• Follow the directions. Never leave a whitening product on longer than stated in the directions. Excessive contact with the whitening agent may cause gum irritation, increased sensitivity, or damage to the enamel.
  • Always talk to your dentist first. Prior to beginning any whitening treatment, talk to your dentist in Potomac Falls. A conversation with a professional can help get you your ultimate shade of white while also keeping your teeth healthy.

If you’re interested in boosting your smile, give our Potomac Falls dental office a call. We’ll perform a smile analysis and talk about the best whitening treatment for you. With our help, you’re sure to get the smile you’re looking for.

Accepting patients from Potomac Falls and Herndon.

Which is Better? Regular Floss or a Floss Pick?


We talk a lot of about the importance of flossing, and it’s well worth it. Most gum disease develops between teeth, which makes flossing a crucial part of your hygiene routine. At our dental office in Potomac Falls, we’d like to talk about the two most common forms of flossing: floss picks and regular dental floss.

Floss Picks

Floss picks are those individual pieces of plastic that have a small piece of floss in between two posts. They’re sometimes preferred over traditional floss for a variety of reasons, but are they as effective? Let’s look at some pros and cons.


  • Easier to Use. Floss picks may make it easier to floss, especially if you have difficulty using your hands or fingers. Reaching into the back of the mouth may also be easier with a floss pick.
  • Not So Easy. On the other hand, some people find floss picks more difficult to use. If your teeth are tighter together, floss picks may not be the ideal choice and can actually be harder to use.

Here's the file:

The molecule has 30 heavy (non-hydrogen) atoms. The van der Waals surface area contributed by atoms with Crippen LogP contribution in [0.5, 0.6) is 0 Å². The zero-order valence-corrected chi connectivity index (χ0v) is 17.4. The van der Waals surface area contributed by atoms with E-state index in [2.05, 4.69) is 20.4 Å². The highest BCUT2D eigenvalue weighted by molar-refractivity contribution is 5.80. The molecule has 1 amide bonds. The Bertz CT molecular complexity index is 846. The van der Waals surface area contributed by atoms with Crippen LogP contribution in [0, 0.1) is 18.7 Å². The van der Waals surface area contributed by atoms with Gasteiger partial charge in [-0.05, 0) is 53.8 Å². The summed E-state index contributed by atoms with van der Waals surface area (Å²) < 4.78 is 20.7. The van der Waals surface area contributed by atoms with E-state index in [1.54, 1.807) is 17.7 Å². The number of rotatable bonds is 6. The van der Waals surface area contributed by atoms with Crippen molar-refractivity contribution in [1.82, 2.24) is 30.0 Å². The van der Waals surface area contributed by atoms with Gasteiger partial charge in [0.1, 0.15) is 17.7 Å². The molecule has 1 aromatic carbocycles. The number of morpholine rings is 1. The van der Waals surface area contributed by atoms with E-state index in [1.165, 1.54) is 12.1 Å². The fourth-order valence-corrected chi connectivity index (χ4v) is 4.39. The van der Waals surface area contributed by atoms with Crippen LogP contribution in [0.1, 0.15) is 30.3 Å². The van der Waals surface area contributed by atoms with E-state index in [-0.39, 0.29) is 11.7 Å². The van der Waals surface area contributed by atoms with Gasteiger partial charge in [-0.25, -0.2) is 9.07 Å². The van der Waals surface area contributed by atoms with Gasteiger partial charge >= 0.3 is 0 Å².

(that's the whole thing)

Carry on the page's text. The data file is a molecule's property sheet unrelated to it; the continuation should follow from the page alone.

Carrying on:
• Effective. There is evidence that suggests floss picks are effective at removing food particles and dangerous plaque between teeth. But are they as effective as traditional floss?


  • As Effective? Some research shows that floss picks are just as effective as traditional floss. Other studies suggest floss picks are less effective due to their shape. Since floss picks are pretty stable, some believe this limits their ability to properly clean below the gum line and around each tooth.
  • Need More Than One Most of the time, to get the best clean from a floss pick, you’ll need more than one pick as opposed regular floss where you only need one piece. This may require a larger investment.

Regular Floss

Regular floss has been used for quite some time to remove dangerous bacteria from between teeth. While it’s been proven to clean effectively and help lower risk for gum disease, there are some people who can’t seem to get comfortable with this traditional form of flossing. If this is the case, using a floss pick is completely acceptable. If you’re ok with regular floss, keep on flossing!

Flossing goes a long way toward keeping your gums healthy and gum disease away, but it’s only part of having a healthy mouth. Regular appointments at our Potomac Falls dental office are also key to keeping your smile healthy, so make sure to visit us at least twice a year.

Welcoming patients from Potomac Falls and Herndon.

The Insurance Files, Part 3: I Know Some Of My Options, Now What?


First thing is… if you’re not the kind of person who asks questions about how stuff works, get yourself a propeller beanie and buckle in for some discovery.

If you are able to choose your dental plan provider, we recommend going with Metlife, Aetna, Cigna, United Concordia, or Delta Dental. But if not, the information that follows will still be helpful.

While insurance companies are required to give you all the information about how your benefits work, what is covered, and what is not; sometimes the information is difficult, if not impossible, to understand if you are not an insurance agent. Sometimes, even the consumer-oriented brochure-style breakdown is difficult to understand.

So read carefully and ask questions!

Here are some questions we recommend asking:

  • Is my current doctor in-network?
  • May I have a list of in-network doctors in my area code? (Sometimes you have insurance, but the nearest in-network provider is an hour away, which makes things tricky or even unmanageable)
  • What is your plan’s specific breakdown of services covered by class?
  • Which services will I need to get permission from my primary doctor to have?